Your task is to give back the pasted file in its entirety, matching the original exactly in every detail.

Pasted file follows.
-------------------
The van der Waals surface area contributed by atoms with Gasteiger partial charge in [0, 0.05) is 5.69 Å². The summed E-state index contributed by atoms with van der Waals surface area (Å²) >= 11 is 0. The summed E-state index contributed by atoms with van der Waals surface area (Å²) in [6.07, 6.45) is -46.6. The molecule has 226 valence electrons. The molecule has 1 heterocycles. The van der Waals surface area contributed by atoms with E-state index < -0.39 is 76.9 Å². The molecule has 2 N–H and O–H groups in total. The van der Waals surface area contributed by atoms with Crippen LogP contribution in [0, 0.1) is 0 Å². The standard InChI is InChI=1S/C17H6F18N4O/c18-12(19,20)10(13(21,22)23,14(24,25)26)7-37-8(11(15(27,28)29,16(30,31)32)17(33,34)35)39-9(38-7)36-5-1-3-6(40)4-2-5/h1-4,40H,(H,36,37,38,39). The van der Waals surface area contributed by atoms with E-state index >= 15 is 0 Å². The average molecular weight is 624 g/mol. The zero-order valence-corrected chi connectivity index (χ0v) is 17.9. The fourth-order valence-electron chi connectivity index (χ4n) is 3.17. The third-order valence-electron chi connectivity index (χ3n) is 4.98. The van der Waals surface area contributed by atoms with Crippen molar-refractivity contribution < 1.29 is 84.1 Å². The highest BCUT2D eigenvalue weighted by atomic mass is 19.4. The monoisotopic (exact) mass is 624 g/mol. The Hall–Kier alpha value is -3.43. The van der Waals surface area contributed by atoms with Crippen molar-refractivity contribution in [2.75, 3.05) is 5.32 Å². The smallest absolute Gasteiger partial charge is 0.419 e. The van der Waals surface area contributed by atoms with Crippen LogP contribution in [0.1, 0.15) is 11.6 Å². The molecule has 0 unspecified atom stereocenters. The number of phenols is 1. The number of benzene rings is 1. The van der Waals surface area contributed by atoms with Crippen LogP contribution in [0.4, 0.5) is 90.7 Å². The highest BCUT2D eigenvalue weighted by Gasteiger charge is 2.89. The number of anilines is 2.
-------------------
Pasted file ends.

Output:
The van der Waals surface area contributed by atoms with Gasteiger partial charge in [0, 0.05) is 5.69 Å². The summed E-state index contributed by atoms with van der Waals surface area (Å²) >= 11 is 0. The summed E-state index contributed by atoms with van der Waals surface area (Å²) in [6.07, 6.45) is -46.6. The molecule has 226 valence electrons. The molecule has 1 heterocycles. The van der Waals surface area contributed by atoms with E-state index < -0.39 is 76.9 Å². The molecule has 2 N–H and O–H groups in total. The van der Waals surface area contributed by atoms with Crippen LogP contribution in [0, 0.1) is 0 Å². The standard InChI is InChI=1S/C17H6F18N4O/c18-12(19,20)10(13(21,22)23,14(24,25)26)7-37-8(11(15(27,28)29,16(30,31)32)17(33,34)35)39-9(38-7)36-5-1-3-6(40)4-2-5/h1-4,40H,(H,36,37,38,39). The van der Waals surface area contributed by atoms with E-state index >= 15 is 0 Å². The average molecular weight is 624 g/mol. The zero-order valence-corrected chi connectivity index (χ0v) is 17.9. The fourth-order valence-electron chi connectivity index (χ4n) is 3.17. The third-order valence-electron chi connectivity index (χ3n) is 4.98. The van der Waals surface area contributed by atoms with Crippen molar-refractivity contribution < 1.29 is 84.1 Å². The highest BCUT2D eigenvalue weighted by atomic mass is 19.4. The monoisotopic (exact) mass is 624 g/mol. The Hall–Kier alpha value is -3.43. The van der Waals surface area contributed by atoms with Crippen molar-refractivity contribution in [2.75, 3.05) is 5.32 Å². The smallest absolute Gasteiger partial charge is 0.419 e. The van der Waals surface area contributed by atoms with Crippen LogP contribution in [0.1, 0.15) is 11.6 Å². The molecule has 0 unspecified atom stereocenters. The number of phenols is 1. The number of benzene rings is 1. The van der Waals surface area contributed by atoms with Crippen LogP contribution in [0.4, 0.5) is 90.7 Å². The highest BCUT2D eigenvalue weighted by Gasteiger charge is 2.89. The number of anilines is 2.